I’ve pretty much given up on manga industry analysis as a pastime. I found it had started to taint the hobby for me. But I always enjoy sinking my teeth into a great piece of writing from this category. Today’s comes from Brigid (MangaBlog) Alverson over at Robot 6, in which she reacts to the recent round of layoffs at Tokyopop:
It’s just sad to see people who took their work seriously being treated so badly by a company that seems to put more value on a direct-to-Hulu reality series than on their core product, a solid line of manga that really did change the graphic novel market and the reading habits of millions of readers—myself included.
I would only add that, in my admittedly limited experience talking to industry figures, I can think of few professionals who were better equipped and more willing to be passionate advocates for good manga than Lillian Diaz-Pryzybl and Asako Suzuki. Any publisher possessing any sense at all would hire them at their absolute earliest convenience.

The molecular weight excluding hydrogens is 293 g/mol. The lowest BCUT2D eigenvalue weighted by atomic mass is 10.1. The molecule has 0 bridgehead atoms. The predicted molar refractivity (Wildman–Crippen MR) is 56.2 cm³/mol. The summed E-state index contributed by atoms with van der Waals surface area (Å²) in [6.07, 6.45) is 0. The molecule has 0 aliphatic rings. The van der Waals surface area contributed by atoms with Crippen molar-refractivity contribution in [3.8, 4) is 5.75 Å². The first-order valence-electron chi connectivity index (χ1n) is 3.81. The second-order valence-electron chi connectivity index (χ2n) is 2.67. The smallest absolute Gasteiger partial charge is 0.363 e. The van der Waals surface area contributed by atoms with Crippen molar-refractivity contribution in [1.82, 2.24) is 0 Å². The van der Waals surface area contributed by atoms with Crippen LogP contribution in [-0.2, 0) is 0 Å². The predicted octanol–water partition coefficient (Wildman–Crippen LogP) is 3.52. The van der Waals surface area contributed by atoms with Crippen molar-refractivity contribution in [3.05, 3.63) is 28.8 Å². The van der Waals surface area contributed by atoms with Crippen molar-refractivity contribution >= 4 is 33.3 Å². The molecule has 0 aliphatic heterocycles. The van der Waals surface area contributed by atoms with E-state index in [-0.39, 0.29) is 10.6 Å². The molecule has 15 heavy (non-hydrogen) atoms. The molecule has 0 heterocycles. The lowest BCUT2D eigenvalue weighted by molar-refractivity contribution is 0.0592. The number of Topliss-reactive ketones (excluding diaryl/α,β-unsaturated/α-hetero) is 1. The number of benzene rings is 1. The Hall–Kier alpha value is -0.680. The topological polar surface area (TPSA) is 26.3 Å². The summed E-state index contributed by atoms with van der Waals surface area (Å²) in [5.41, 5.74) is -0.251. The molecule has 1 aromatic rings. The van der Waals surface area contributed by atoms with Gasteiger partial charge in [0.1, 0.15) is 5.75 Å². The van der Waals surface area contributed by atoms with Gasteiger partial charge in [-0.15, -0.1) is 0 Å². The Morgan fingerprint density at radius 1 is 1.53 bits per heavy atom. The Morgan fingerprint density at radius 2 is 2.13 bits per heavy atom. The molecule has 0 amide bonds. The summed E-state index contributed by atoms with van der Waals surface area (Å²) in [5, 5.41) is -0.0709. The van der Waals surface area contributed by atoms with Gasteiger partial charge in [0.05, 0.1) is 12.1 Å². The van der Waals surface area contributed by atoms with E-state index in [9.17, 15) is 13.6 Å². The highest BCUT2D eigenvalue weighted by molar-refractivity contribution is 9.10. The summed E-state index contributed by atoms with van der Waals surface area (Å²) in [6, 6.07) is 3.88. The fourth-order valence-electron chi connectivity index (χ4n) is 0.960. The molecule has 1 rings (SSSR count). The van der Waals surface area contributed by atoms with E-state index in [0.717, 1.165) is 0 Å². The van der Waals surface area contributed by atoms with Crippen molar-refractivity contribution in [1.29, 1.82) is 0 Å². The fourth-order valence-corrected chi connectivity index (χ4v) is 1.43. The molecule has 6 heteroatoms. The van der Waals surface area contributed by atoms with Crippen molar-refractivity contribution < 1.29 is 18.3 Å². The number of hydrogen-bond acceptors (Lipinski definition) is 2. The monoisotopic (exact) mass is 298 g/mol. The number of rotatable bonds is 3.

(Okay, I would also add that, in addition to being a passionate advocate for manga, Brigid is also one of its must astute, clear-eyed observers.)
Moving to a much more benign subject, another astute advocate, Erica (Okazu) Friedman, succumbs to my pestering and writes about what describes as “the fifth genre” of manga magazines in her latest column for The Hooded Utilitarian:
The pressure to conform to the four basic categories is industry-wide. The Japanese Magazine Publishers Association puts out circulation data for top selling manga magazines every year. These ratings are listed by; For girls, For boys, For men and For women. And yet, there is some leaking around the edges, as more alternative magazines seek out both male and female artists, and male and female readers. These magazines focus less on who is buying and more on telling stories to people who want to read them.
A synonym for “fifth genre” might be “magazines with which David is unhealthily obsessed.”